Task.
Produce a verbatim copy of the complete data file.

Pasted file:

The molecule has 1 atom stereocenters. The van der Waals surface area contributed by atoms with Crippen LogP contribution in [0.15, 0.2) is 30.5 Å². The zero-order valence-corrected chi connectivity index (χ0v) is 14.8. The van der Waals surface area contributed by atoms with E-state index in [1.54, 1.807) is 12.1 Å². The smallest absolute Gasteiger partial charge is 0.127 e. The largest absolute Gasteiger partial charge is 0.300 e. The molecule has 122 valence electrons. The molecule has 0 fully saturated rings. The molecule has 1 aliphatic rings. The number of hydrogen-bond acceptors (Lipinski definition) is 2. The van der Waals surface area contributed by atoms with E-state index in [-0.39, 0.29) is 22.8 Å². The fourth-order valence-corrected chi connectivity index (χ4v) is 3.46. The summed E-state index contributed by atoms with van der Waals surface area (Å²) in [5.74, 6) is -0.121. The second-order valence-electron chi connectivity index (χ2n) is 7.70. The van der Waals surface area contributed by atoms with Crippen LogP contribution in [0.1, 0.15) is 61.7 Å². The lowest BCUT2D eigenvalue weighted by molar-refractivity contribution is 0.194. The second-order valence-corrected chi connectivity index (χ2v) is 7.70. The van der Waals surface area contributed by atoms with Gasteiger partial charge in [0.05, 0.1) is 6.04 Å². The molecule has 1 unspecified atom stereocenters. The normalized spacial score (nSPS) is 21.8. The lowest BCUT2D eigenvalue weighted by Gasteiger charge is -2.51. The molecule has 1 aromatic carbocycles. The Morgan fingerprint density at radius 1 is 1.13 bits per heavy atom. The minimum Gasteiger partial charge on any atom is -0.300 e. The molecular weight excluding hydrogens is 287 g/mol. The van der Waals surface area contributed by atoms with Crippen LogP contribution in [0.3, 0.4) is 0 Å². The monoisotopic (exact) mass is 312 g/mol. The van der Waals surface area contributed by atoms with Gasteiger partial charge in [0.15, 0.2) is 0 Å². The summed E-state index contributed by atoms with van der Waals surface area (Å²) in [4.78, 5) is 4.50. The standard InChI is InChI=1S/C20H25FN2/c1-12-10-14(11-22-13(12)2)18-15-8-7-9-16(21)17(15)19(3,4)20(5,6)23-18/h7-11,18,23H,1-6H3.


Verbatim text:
The molecule has 1 atom stereocenters. The van der Waals surface area contributed by atoms with Crippen LogP contribution in [0.15, 0.2) is 30.5 Å². The zero-order valence-corrected chi connectivity index (χ0v) is 14.8. The van der Waals surface area contributed by atoms with E-state index in [1.54, 1.807) is 12.1 Å². The smallest absolute Gasteiger partial charge is 0.127 e. The largest absolute Gasteiger partial charge is 0.300 e. The molecule has 122 valence electrons. The molecule has 0 fully saturated rings. The molecule has 1 aliphatic rings. The number of hydrogen-bond acceptors (Lipinski definition) is 2. The van der Waals surface area contributed by atoms with E-state index in [-0.39, 0.29) is 22.8 Å². The fourth-order valence-corrected chi connectivity index (χ4v) is 3.46. The summed E-state index contributed by atoms with van der Waals surface area (Å²) in [5.74, 6) is -0.121. The second-order valence-electron chi connectivity index (χ2n) is 7.70. The van der Waals surface area contributed by atoms with Crippen LogP contribution in [0.1, 0.15) is 61.7 Å². The lowest BCUT2D eigenvalue weighted by molar-refractivity contribution is 0.194. The second-order valence-corrected chi connectivity index (χ2v) is 7.70. The van der Waals surface area contributed by atoms with Gasteiger partial charge in [0.05, 0.1) is 6.04 Å². The molecule has 1 unspecified atom stereocenters. The normalized spacial score (nSPS) is 21.8. The lowest BCUT2D eigenvalue weighted by Gasteiger charge is -2.51. The molecule has 1 aromatic carbocycles. The Morgan fingerprint density at radius 1 is 1.13 bits per heavy atom. The minimum Gasteiger partial charge on any atom is -0.300 e. The molecular weight excluding hydrogens is 287 g/mol. The van der Waals surface area contributed by atoms with Crippen LogP contribution in [0.3, 0.4) is 0 Å². The monoisotopic (exact) mass is 312 g/mol. The van der Waals surface area contributed by atoms with Gasteiger partial charge in [0.15, 0.2) is 0 Å². The summed E-state index contributed by atoms with van der Waals surface area (Å²) in [4.78, 5) is 4.50. The standard InChI is InChI=1S/C20H25FN2/c1-12-10-14(11-22-13(12)2)18-15-8-7-9-16(21)17(15)19(3,4)20(5,6)23-18/h7-11,18,23H,1-6H3.